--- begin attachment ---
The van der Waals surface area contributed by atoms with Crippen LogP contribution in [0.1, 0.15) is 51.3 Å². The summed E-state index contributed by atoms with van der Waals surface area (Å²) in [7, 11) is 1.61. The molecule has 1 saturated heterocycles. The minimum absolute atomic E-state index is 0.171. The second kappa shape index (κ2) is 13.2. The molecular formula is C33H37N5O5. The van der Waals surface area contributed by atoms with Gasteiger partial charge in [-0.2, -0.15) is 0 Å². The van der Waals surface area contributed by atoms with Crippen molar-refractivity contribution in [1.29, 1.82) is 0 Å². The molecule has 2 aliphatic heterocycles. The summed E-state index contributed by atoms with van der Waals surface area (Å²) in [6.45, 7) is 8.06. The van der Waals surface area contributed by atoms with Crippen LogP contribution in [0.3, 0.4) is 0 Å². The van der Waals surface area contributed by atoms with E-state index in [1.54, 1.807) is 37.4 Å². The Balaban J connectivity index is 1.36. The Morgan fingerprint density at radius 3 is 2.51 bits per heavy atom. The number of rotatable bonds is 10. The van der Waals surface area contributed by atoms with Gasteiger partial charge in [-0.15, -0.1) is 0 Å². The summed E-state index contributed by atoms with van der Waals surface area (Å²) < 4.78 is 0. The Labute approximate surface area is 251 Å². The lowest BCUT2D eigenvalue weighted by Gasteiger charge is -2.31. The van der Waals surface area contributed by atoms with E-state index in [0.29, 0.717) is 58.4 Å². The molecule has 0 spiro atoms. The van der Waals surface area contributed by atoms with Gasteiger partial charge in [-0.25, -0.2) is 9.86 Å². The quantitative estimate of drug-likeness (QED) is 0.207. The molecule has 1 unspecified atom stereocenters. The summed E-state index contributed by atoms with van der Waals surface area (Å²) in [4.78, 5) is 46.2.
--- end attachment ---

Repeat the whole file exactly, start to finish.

The van der Waals surface area contributed by atoms with Crippen LogP contribution in [0.1, 0.15) is 51.3 Å². The summed E-state index contributed by atoms with van der Waals surface area (Å²) in [7, 11) is 1.61. The molecule has 1 saturated heterocycles. The minimum absolute atomic E-state index is 0.171. The second kappa shape index (κ2) is 13.2. The molecular formula is C33H37N5O5. The van der Waals surface area contributed by atoms with Gasteiger partial charge in [-0.2, -0.15) is 0 Å². The van der Waals surface area contributed by atoms with Crippen molar-refractivity contribution in [1.29, 1.82) is 0 Å². The molecule has 2 aliphatic heterocycles. The summed E-state index contributed by atoms with van der Waals surface area (Å²) in [6.45, 7) is 8.06. The van der Waals surface area contributed by atoms with Crippen LogP contribution in [0.3, 0.4) is 0 Å². The van der Waals surface area contributed by atoms with E-state index in [1.54, 1.807) is 37.4 Å². The Balaban J connectivity index is 1.36. The Morgan fingerprint density at radius 3 is 2.51 bits per heavy atom. The number of rotatable bonds is 10. The van der Waals surface area contributed by atoms with Gasteiger partial charge in [-0.15, -0.1) is 0 Å². The summed E-state index contributed by atoms with van der Waals surface area (Å²) < 4.78 is 0. The Labute approximate surface area is 251 Å². The lowest BCUT2D eigenvalue weighted by Gasteiger charge is -2.31. The van der Waals surface area contributed by atoms with E-state index in [0.29, 0.717) is 58.4 Å². The molecule has 0 spiro atoms. The van der Waals surface area contributed by atoms with Gasteiger partial charge in [-0.25, -0.2) is 9.86 Å². The quantitative estimate of drug-likeness (QED) is 0.207. The molecule has 1 unspecified atom stereocenters. The summed E-state index contributed by atoms with van der Waals surface area (Å²) in [4.78, 5) is 46.2.